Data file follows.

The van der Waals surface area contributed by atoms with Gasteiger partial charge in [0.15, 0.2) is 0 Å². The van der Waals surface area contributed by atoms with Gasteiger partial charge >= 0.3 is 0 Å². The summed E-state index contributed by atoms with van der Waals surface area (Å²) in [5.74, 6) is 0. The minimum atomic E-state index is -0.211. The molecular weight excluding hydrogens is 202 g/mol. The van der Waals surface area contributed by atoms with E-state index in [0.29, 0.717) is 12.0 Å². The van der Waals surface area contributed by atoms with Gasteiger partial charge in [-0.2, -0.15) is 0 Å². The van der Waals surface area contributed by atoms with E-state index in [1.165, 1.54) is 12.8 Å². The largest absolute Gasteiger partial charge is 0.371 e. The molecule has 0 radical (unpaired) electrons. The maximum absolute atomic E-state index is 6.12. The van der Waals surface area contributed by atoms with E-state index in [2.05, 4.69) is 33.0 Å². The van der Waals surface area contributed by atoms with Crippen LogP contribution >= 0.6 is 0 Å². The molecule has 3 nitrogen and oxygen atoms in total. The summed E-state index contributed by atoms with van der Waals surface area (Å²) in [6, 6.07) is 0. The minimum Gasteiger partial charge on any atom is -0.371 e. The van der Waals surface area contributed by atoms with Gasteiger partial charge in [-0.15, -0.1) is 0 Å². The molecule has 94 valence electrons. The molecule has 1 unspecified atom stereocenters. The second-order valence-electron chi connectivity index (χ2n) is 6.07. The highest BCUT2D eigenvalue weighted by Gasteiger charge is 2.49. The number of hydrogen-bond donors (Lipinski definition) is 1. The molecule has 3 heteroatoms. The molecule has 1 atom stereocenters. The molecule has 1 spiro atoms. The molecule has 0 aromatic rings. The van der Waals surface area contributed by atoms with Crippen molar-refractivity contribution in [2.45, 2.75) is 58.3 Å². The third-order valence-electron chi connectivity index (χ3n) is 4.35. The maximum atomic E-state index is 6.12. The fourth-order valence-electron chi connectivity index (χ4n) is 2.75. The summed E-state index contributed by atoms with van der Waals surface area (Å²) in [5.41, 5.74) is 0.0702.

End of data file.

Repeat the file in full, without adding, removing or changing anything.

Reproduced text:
The van der Waals surface area contributed by atoms with Gasteiger partial charge in [0.15, 0.2) is 0 Å². The van der Waals surface area contributed by atoms with Gasteiger partial charge >= 0.3 is 0 Å². The summed E-state index contributed by atoms with van der Waals surface area (Å²) in [5.74, 6) is 0. The minimum atomic E-state index is -0.211. The molecular weight excluding hydrogens is 202 g/mol. The van der Waals surface area contributed by atoms with E-state index in [0.29, 0.717) is 12.0 Å². The van der Waals surface area contributed by atoms with Gasteiger partial charge in [-0.2, -0.15) is 0 Å². The van der Waals surface area contributed by atoms with E-state index in [1.165, 1.54) is 12.8 Å². The largest absolute Gasteiger partial charge is 0.371 e. The molecule has 0 radical (unpaired) electrons. The maximum absolute atomic E-state index is 6.12. The van der Waals surface area contributed by atoms with E-state index in [2.05, 4.69) is 33.0 Å². The van der Waals surface area contributed by atoms with Crippen LogP contribution >= 0.6 is 0 Å². The molecule has 3 nitrogen and oxygen atoms in total. The summed E-state index contributed by atoms with van der Waals surface area (Å²) in [6, 6.07) is 0. The minimum Gasteiger partial charge on any atom is -0.371 e. The van der Waals surface area contributed by atoms with Gasteiger partial charge in [-0.15, -0.1) is 0 Å². The molecule has 94 valence electrons. The molecule has 1 unspecified atom stereocenters. The second-order valence-electron chi connectivity index (χ2n) is 6.07. The highest BCUT2D eigenvalue weighted by Gasteiger charge is 2.49. The number of hydrogen-bond donors (Lipinski definition) is 1. The molecule has 3 heteroatoms. The molecule has 1 atom stereocenters. The molecule has 1 spiro atoms. The molecule has 0 aromatic rings. The van der Waals surface area contributed by atoms with Crippen molar-refractivity contribution in [2.45, 2.75) is 58.3 Å². The third-order valence-electron chi connectivity index (χ3n) is 4.35. The maximum atomic E-state index is 6.12. The fourth-order valence-electron chi connectivity index (χ4n) is 2.75. The summed E-state index contributed by atoms with van der Waals surface area (Å²) in [5.41, 5.74) is 0.0702.